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Tuesday, 10 February 2009
Page: 788


Mr BUTLER (8:02 PM) —I rise to speak in support of the Trade Practices Amendment (Cartel Conduct and Other Measures) Bill 2008. Cartels are the white-collar version of organised crime. Essentially they represent companies colluding to squeeze undue profit from their customers and other businesses by market sharing, bid rigging, restricting output and fixing prices. Whilst their covert nature makes it difficult to determine their true impact, it is estimated that cartel behaviour causes prices to rise by 10 per cent on average, costing billions of dollars across the globe. Cartel conduct is theft, and this legislation is long overdue.

Due to the need for secrecy and containment, cartels tend to arise in industries with few competitors. Our small markets and concentrated industries make us in Australia particularly susceptible. Cartel conduct can come in many guises. For example, three major companies in our freight industry were eventually fined $11 million for a price fixing and market sharing scam that lasted for 20 years. One aspect of the deal involved customers having their freight deliberately lost or damaged if they shifted companies from the one they had been secretly allocated. It is vital that Australia is armed with strong legislation to tackle this scourge.

Globalisation has ensured that borders do not contain or constrain cartels, and we must have a global response both with the sharing of information and the enacting of tough legislation. An international vitamin cartel operating in the 1990s was estimated to have affected about US$20 billion worth of business globally. Criminal prosecutions were brought in a number of countries. In Australia in 2006, criminal proceedings were not an option but an indication of the cartel’s damaging effect was the class action brought against three multinational pharmaceutical companies for animal vitamin price-fixing being settled for $30.5 million.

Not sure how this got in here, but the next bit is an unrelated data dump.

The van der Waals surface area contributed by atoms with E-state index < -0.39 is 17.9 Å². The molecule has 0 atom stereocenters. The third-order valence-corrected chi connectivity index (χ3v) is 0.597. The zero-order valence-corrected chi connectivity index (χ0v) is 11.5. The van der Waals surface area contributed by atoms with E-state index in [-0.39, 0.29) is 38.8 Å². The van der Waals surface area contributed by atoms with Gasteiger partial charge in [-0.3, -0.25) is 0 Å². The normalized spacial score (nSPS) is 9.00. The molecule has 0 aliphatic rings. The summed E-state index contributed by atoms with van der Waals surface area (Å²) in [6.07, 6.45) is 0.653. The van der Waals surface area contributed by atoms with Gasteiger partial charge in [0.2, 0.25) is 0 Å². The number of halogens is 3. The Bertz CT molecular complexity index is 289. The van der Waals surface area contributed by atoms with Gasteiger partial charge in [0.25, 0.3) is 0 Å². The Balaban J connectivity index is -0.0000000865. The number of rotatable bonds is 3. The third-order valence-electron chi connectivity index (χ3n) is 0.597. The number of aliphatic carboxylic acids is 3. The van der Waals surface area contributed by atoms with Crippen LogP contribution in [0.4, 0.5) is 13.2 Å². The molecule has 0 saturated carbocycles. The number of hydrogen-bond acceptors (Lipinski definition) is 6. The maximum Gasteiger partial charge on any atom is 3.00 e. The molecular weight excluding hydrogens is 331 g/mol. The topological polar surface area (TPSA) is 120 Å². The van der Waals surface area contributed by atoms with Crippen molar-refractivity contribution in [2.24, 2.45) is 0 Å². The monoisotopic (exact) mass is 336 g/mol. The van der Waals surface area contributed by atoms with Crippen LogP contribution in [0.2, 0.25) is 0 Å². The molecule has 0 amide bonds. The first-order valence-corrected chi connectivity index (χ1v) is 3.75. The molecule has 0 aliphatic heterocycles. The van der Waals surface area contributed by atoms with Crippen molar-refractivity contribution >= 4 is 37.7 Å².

We are now in a global economic and financial crisis on a scale not seen since the Great Depression. Whilst this government will do all it can to shield our country from the effects of recession, our economy does not operate in a bubble. Both internationally and locally the pressure for profits is increasing and likewise the temptation to boost those profits through cartel behaviour. Deceptive practices that raise costs for consumers and other businesses are always reprehensible, but to distort the market through artificial prices at a time of economic vulnerability is particularly dangerous. Living costs are increased by inflated prices and small businesses are strangled. On a broader scale, anticompetitive behaviour encourages a sluggish attitude to business. Captive profits reduce the drive for efficiency and innovation, leading to decreased international competitiveness and stifled growth. It is vital that we act now by sending out a clear message to business that cartels will not be tolerated, investigative powers will be effective, and penalties will be harsh. This bill, long overdue, will do just that.